In a large, international survey of women with polycystic ovary syndrome (PCOS), nearly 2 in 3 were dissatisfied with how long they waited for a diagnosis and how many health care professionals they visited before receiving a formal diagnosis.1
“Given the prevalence of PCOS, it is important for women and health care professionals to be more aware of the condition,” study researcher Helena Teede, FRACP, PhD, of Monash University in Melbourne, Australia, said in a press release.2 “Despite the misleading name, PCOS is not primarily an ovarian condition, but instead is a hormonal disturbance with diverse health effects that is largely inherited. The process of diagnosing PCOS needs to be improved, and the diverse set of metabolic, reproductive, and psychological features need to be understood and addressed.”
In the cross-sectional study, published in the Journal of Clinical Endocrinology & Metabolism, women completed an online questionnaire from 2015 to 2016 that was disseminated with the help of 2 PCOS patient support groups: PCOS Challenge, based in the United States, and Verity, based in the United Kingdom. They distributed the questionnaire to their website visitors, mailing lists, and social media followers with an international reach.
“We were interested in women’s diagnosis experience and satisfaction with information and educational materials they received at the time of diagnosis,” Dr Teede said.2
Of 1550 respondents, 1385 met eligibility criteria and had completed more than half of the survey questions. Respondents lived in 32 countries.
According to the study results, at least one-third (33.6%) of women waited more than 2 years before receiving a diagnosis of PCOS, with 47.1% visiting at least 3 health professionals in the diagnostic workup process.1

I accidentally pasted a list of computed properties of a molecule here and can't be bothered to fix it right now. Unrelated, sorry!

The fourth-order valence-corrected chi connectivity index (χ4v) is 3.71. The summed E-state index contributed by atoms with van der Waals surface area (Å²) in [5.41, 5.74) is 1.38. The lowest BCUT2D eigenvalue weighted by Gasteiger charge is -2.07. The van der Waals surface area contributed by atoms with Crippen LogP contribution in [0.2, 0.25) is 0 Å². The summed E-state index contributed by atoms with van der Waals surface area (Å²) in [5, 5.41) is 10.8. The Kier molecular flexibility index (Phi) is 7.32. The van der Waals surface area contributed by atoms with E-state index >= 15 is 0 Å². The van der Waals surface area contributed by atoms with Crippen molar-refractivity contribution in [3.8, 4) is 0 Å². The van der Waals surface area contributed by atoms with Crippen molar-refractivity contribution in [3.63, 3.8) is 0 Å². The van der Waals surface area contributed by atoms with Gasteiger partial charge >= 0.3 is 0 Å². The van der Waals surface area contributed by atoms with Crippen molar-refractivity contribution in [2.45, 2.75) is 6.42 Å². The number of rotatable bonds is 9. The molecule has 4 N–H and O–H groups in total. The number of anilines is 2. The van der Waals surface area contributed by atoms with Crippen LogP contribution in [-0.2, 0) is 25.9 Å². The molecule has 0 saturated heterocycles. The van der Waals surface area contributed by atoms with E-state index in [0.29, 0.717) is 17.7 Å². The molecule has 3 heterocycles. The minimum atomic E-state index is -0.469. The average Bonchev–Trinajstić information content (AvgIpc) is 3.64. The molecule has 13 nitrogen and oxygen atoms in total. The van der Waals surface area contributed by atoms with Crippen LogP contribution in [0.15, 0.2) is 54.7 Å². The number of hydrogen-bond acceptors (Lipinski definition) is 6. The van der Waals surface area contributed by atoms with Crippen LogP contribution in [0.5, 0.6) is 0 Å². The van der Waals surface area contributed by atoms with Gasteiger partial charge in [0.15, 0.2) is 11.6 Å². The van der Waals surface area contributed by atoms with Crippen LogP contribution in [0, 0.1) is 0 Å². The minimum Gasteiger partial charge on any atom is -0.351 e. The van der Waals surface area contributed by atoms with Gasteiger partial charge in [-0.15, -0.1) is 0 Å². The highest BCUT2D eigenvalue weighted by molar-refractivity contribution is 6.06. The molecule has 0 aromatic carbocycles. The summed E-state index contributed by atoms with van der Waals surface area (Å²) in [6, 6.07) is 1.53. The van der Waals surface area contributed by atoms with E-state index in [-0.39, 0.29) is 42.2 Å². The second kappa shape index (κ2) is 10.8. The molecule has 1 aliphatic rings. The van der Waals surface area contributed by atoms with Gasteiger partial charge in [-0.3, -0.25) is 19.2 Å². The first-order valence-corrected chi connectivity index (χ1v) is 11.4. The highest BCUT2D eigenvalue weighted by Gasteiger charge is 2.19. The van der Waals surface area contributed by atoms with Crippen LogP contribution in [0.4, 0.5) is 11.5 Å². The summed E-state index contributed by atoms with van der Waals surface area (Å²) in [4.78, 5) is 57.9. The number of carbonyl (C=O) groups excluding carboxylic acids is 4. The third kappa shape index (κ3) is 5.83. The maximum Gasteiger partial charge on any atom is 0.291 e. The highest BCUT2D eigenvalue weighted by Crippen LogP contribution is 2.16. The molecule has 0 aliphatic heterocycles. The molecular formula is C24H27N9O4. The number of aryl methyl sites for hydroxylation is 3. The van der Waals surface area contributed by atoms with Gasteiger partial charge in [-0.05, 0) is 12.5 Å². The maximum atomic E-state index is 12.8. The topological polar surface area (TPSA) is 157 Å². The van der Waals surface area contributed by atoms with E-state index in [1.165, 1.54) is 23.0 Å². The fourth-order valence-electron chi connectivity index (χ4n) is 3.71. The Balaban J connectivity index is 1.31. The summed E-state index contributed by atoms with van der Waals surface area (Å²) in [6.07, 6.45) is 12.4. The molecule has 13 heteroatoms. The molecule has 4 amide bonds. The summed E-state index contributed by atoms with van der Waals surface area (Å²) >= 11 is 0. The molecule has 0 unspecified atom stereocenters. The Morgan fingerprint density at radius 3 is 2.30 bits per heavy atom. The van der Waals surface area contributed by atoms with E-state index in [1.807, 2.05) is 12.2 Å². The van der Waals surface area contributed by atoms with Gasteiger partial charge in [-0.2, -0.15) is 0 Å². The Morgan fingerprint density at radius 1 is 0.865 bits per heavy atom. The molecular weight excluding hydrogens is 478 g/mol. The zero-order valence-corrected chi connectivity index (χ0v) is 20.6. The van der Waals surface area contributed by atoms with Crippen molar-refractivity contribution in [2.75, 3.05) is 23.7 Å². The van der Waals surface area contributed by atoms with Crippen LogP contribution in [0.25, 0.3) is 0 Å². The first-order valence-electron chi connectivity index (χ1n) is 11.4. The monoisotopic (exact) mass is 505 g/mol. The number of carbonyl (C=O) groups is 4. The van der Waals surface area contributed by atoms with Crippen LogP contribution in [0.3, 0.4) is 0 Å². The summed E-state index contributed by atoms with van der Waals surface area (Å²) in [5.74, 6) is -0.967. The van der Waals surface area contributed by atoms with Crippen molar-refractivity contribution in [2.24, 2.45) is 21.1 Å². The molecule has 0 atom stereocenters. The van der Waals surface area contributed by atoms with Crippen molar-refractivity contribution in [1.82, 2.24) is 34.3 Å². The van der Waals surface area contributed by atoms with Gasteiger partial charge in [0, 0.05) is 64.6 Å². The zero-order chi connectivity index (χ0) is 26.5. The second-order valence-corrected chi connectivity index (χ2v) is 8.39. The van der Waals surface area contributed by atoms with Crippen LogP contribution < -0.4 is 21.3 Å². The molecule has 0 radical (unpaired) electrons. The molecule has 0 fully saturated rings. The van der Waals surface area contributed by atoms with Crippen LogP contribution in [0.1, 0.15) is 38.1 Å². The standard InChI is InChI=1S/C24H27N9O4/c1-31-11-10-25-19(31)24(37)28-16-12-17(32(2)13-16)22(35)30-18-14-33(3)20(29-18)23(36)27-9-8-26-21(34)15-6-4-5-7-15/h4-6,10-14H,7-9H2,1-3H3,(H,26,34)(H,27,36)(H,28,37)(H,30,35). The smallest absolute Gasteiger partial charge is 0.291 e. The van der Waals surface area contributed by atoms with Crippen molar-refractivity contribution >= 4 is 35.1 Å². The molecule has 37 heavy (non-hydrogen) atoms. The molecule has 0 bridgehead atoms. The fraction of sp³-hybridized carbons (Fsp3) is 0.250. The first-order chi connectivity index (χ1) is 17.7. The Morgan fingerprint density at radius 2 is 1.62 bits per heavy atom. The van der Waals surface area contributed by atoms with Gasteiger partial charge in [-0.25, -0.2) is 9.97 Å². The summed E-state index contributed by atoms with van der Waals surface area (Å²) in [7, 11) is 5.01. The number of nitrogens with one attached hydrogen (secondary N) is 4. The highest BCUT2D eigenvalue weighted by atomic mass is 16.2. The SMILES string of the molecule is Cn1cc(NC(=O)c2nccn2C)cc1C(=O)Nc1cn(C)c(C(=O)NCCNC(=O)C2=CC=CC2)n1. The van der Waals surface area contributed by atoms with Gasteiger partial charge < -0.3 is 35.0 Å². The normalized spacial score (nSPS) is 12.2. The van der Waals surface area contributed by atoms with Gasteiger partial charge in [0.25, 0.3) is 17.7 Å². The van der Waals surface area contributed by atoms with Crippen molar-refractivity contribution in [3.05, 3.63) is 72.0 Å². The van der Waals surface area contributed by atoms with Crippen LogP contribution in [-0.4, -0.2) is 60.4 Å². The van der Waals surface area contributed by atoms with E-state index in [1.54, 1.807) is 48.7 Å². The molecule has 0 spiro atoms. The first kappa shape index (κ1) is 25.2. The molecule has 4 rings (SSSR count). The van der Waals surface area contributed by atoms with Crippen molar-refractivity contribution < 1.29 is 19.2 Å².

Only slightly more than one-third of respondents (35.2%) were satisfied with the diagnosis experience. Even fewer respondents (15.6%) were satisfied with the PCOS information they received, with less than a quarter reporting satisfaction with the information they received about common PCOS treatments like lifestyle management and medications. More than half reported they did not receive any information about long-term PCOS complications or emotional counseling and support.
The researchers found a positive association between satisfaction with information received and satisfaction with the diagnosis (odds ratio [OR]: 7.0; 95% confidence interval [CI], 4.9-9.9). There was also a negative association between diagnosis satisfaction and seeing 5 or more health professionals (OR: 0.5; 95% CI, 0.3-0.8) and waiting longer than 2 years for a diagnosis (OR: 0.4; 95% CI, 0.3-0.6). These associations were independent of time since diagnosis, age, and world region.
Difficulty with weight loss (53.6%), irregular menstrual cycle (50.8%), and infertility (44.5%) were the most commonly reported concerns about PCOS, according to the survey results.
“Our findings show women are dissatisfied with the diagnosis experience and that there are clear opportunities to improve awareness, diagnosis, and health outcomes for women with PCOS,” Dr Teede said. “The survey results, along with a new international guideline and awareness ad education initiative, will be used to inform international efforts to improve PCOS education and care.”
- Information on medical diagnosis of PCOS was based on self-report only and not validated with medical records.
- There is a potential for both recall bias and selection bias.
- The questionnaire was only available in English and on 2 English language websites.
Disclosures: The researchers report no conflicts of interest.
- Gibson-Helm M, Teede H, Dunaif A, Dokras A. Delayed diagnosis and a lack of information associated with dissatisfaction in women with polycystic ovary syndrome. J Clin Endocrinol Metab. 2016 Dec 1. doi:10.1210/jc.2016-2963 [Epub ahead of print].
- Women dissatisfied with long process to diagnose polycystic ovary syndrome [press release]. Washington, DC: Endocrine Society News Room; December 1, 2016. Accessed December 6, 2016.